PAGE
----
Prevention -- Education and Training

If we are to be successful at changing a culture, then we have to change behavior. When our candidates arrive at our academies, they arrive with a set of values that may or may not be congruent with the core values of the individual services and academies. Our education and training programs are therefore key to transitioning values and attitudes at matriculation to the values of our institutions (e.g., duty, honor, service, excellence, courage).

Education and training programs are the primary mechanism used to prevent sexual assaults at the FSAs. Although each of the academies is different, students typically receive roughly 30 hours of training and education on sexual assault prevention and response (SAPR) during their four-year academy experience. This training begins within the first two weeks of a new student’s arrival on campus and is augmented throughout the first-year summer program to include gender socialization, alcohol use, definitions of sexual assault, introductions to the reporting mechanisms and bystander intervention. This training is supported by external groups that specialize in defining sexual boundaries, discussing ways we communicate about sex and promoting healthy relationships. This initial training forms the foundation for training and education experiences that occur throughout the next four years.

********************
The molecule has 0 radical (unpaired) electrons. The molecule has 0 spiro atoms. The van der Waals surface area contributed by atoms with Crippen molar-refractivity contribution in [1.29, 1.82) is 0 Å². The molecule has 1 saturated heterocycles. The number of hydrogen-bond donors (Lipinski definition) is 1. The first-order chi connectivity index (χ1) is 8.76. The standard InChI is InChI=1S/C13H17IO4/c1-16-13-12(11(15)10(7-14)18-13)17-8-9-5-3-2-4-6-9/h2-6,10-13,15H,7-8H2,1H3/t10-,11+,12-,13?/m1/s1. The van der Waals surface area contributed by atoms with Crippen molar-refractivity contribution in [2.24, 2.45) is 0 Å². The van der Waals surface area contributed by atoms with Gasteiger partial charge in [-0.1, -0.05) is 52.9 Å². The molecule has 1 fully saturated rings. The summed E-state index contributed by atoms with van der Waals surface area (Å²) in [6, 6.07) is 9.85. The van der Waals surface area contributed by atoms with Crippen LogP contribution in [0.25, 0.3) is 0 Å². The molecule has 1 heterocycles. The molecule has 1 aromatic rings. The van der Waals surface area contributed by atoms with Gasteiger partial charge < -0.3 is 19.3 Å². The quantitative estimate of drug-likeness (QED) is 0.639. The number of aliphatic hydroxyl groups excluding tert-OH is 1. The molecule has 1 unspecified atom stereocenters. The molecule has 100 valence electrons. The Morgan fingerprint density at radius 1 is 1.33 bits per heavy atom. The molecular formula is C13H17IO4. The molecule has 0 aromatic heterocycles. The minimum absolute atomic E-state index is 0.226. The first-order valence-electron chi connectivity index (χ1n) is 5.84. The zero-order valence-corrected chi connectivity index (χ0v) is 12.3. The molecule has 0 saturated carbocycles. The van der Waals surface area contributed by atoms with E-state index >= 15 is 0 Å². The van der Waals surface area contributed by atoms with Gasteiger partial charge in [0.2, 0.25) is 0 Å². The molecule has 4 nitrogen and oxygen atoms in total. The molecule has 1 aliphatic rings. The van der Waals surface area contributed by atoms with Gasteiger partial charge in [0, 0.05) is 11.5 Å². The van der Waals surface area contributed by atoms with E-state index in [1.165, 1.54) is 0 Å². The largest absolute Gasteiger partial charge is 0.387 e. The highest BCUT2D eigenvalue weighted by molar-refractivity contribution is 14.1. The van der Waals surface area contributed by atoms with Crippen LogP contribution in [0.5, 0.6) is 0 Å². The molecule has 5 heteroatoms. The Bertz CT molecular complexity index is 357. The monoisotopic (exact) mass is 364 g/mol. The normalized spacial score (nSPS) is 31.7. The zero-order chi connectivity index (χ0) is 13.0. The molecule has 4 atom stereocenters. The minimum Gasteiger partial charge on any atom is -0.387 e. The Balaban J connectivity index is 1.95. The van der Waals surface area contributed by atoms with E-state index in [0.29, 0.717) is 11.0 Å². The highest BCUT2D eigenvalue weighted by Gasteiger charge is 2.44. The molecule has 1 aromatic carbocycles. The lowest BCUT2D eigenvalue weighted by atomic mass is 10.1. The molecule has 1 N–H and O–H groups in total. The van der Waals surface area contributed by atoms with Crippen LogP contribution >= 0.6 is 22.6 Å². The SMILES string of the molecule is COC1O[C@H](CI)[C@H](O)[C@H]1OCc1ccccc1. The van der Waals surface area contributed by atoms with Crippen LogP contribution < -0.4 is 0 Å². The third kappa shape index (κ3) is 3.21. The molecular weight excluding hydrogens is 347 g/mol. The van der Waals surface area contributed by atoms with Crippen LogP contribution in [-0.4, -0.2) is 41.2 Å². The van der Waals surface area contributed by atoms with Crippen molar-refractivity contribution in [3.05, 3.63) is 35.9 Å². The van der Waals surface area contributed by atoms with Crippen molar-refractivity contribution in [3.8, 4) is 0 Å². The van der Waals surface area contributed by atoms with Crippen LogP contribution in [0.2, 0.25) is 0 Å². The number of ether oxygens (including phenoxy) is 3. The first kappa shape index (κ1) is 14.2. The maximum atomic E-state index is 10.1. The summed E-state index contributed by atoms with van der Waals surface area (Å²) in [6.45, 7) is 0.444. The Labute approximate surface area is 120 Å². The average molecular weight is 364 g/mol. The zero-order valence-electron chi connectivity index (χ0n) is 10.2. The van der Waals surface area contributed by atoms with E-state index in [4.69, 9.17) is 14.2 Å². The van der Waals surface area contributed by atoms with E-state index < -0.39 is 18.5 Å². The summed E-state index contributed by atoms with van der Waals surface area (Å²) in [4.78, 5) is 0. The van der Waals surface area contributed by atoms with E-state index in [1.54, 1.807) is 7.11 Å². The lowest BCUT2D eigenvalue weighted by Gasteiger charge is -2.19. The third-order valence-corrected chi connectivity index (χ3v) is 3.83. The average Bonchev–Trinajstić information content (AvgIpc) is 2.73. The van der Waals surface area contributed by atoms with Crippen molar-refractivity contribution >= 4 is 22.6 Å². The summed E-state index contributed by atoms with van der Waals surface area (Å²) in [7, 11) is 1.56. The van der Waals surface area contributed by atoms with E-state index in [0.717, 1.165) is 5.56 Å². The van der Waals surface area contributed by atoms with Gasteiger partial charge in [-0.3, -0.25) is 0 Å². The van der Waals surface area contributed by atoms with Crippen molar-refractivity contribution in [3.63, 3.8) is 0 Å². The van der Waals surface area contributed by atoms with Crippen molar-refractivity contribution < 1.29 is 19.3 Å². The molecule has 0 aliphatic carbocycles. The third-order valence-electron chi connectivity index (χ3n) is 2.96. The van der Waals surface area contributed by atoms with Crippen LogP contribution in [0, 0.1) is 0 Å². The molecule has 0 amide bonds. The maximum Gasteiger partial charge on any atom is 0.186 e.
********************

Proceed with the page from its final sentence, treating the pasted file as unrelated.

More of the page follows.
Key to cultural and behavioral change is enabling open and honest dialogue where reflection and introspection can occur, and we have found that the best way to enable this dialogue is through peer-led small group forums, which all of the FSA programs now include. The students leading these forums receive extensive training that enables them to act as a counselor and approachable responder, ultimately serving as a low-threat conduit for students to seek help from the various supporting agencies (e.g., sexual assault response coordinator [SARC], counseling center, mental health, chaplains, etc.).